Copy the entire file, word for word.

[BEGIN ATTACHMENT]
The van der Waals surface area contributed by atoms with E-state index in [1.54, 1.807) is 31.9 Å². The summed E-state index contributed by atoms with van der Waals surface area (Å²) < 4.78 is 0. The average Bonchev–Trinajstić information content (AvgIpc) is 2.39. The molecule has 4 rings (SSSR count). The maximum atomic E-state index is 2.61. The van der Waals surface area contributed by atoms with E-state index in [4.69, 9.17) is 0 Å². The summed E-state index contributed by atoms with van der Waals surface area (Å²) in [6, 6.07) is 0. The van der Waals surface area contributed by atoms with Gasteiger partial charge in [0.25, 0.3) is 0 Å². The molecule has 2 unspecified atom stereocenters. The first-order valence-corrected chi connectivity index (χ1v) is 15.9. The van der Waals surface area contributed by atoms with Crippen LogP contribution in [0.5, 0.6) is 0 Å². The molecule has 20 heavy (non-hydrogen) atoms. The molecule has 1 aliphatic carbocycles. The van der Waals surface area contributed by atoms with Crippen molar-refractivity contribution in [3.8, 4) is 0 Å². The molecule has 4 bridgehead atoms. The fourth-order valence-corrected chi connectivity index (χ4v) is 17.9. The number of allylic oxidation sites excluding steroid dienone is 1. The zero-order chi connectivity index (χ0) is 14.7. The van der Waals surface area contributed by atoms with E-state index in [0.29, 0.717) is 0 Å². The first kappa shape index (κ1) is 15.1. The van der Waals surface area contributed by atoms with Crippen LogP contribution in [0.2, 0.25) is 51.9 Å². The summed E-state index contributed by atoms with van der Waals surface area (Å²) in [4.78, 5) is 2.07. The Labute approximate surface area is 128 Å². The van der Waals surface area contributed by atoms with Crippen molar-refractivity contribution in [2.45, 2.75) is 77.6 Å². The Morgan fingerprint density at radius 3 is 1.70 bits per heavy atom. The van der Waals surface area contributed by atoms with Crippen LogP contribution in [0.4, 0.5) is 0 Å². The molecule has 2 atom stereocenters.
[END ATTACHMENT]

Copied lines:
The van der Waals surface area contributed by atoms with E-state index in [1.54, 1.807) is 31.9 Å². The summed E-state index contributed by atoms with van der Waals surface area (Å²) < 4.78 is 0. The average Bonchev–Trinajstić information content (AvgIpc) is 2.39. The molecule has 4 rings (SSSR count). The maximum atomic E-state index is 2.61. The van der Waals surface area contributed by atoms with E-state index in [4.69, 9.17) is 0 Å². The summed E-state index contributed by atoms with van der Waals surface area (Å²) in [6, 6.07) is 0. The van der Waals surface area contributed by atoms with Gasteiger partial charge in [0.25, 0.3) is 0 Å². The molecule has 2 unspecified atom stereocenters. The first-order valence-corrected chi connectivity index (χ1v) is 15.9. The van der Waals surface area contributed by atoms with Crippen LogP contribution in [0.5, 0.6) is 0 Å². The molecule has 20 heavy (non-hydrogen) atoms. The molecule has 1 aliphatic carbocycles. The van der Waals surface area contributed by atoms with Crippen molar-refractivity contribution in [3.8, 4) is 0 Å². The molecule has 4 bridgehead atoms. The fourth-order valence-corrected chi connectivity index (χ4v) is 17.9. The number of allylic oxidation sites excluding steroid dienone is 1. The zero-order chi connectivity index (χ0) is 14.7. The van der Waals surface area contributed by atoms with E-state index in [0.29, 0.717) is 0 Å². The first kappa shape index (κ1) is 15.1. The van der Waals surface area contributed by atoms with Crippen LogP contribution in [0.2, 0.25) is 51.9 Å². The summed E-state index contributed by atoms with van der Waals surface area (Å²) in [4.78, 5) is 2.07. The Labute approximate surface area is 128 Å². The van der Waals surface area contributed by atoms with Crippen molar-refractivity contribution in [2.45, 2.75) is 77.6 Å². The Morgan fingerprint density at radius 3 is 1.70 bits per heavy atom. The van der Waals surface area contributed by atoms with Crippen LogP contribution in [0.4, 0.5) is 0 Å². The molecule has 2 atom stereocenters.